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As homeowners who lived through the 2008 recession know, tough times and unfortunate circumstances can bring the threat of foreclosure on a personal home. Foreclosure can be a terrifying prospect for any family, and is a process that is not easy to resolve.
Thankfully, California has a homestead real estate law which helps to protect homeowners in difficult times. Under this law, homeowners who face threats of outstanding debts or judgment liens can protect their home from being seized as an asset by their creditors, and prevent a situation where they may end up out on the street.
How Does the Homestead Real Estate Law Work in Rancho Cucamonga?
California’s homestead real estate law provides protection to an individual’s primary residence in the event that a creditor seeks to foreclose on the residence in order to recover on a debt. Under the law, a homeowner can declare a property as a homestead, in order to insulate it from the reach of creditors.
However, depending on the age of the homeowner, the homestead may be protected only up to a certain value. For example, for those over the age of 65, $175,000 of the home is protected under the homestead law. For those under 65, the maximum amount that can typically be protected is $75,000. So for those with large and extravagant homes, it may be difficult to actually entirely protect the home from a forced sale.
You may be wondering how only a certain value of the home can be protected from a creditor or foreclosure. In practice this means that if there is no value in the home, after any existing liens and the homestead exemption are applied, the creditor cannot force the sale of the home.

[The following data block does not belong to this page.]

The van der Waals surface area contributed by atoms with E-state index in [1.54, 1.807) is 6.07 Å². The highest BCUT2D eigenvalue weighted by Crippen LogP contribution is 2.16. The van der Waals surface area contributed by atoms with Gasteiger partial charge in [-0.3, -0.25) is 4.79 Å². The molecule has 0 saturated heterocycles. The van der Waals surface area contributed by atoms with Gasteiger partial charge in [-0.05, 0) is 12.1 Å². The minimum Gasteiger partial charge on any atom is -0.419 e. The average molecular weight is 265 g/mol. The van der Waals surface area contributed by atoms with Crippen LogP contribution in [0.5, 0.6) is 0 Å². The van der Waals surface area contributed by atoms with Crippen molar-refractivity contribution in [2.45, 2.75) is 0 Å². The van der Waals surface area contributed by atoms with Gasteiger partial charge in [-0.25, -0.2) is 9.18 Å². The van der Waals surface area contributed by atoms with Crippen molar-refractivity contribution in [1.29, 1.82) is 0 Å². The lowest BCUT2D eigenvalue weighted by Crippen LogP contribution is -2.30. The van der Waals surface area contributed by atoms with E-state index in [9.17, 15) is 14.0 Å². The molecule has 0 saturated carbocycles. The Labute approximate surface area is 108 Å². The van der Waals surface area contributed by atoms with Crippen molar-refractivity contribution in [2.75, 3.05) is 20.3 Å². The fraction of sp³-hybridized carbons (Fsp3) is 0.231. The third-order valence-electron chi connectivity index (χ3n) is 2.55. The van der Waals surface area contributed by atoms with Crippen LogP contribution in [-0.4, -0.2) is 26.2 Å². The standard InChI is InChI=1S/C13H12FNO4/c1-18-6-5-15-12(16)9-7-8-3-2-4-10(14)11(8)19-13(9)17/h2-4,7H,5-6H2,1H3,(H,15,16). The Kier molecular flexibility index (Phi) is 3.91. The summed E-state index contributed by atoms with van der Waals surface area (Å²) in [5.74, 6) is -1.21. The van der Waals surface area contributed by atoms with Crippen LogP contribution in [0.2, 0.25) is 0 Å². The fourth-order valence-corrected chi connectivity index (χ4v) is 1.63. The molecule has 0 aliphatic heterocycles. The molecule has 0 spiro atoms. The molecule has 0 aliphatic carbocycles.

For example, say you have a home worth $250,000 but you have a creditor whom you owe $75,000. The creditor wants to force the sale of your home for his judgment. You have an outstanding mortgage on the home of $175,000. To determine whether the creditor can force a sale, the calculation looks like this:
$250,000 minus 170,000 minus 75,000 equals 0
Because the value of your home is tied up in existing liens and your homestead exemption, the creditor cannot force the sale of your home.
Voluntary and Involuntary Liens
One important caveat to the protections provided by the homestead real estate law is that these protections only apply to involuntary liens. These are liens that you did not take on yourself, but that were brought against you, often by virtue of a judgment that someone obtained against you.
For example, when you purchase a house and take on a mortgage, this is a voluntary lien. Car loans are also voluntary liens, as are liens you owe for federal taxes, or for child support. So you cannot fail to pay your mortgage for your house and then claim a homestead exemption to retain part of the value of your house when the bank forecloses on your mortgage. Homestead protections don’t apply in that circumstance.
California Attorneys Advising You on How to Maximize Protection of Your Home
No one wants to lose their home as a result of a bankruptcy or an outstanding judgment lien. In order to protect yourself, you should consider how the homestead exemption may apply to your circumstances. If you are facing debt or foreclosure issues, the real estate attorneys at CKB Vienna LLP can work with you to evaluate your assets and liabilities and determine how to best protect your home. For more information, contact us online or at 909-980-1040.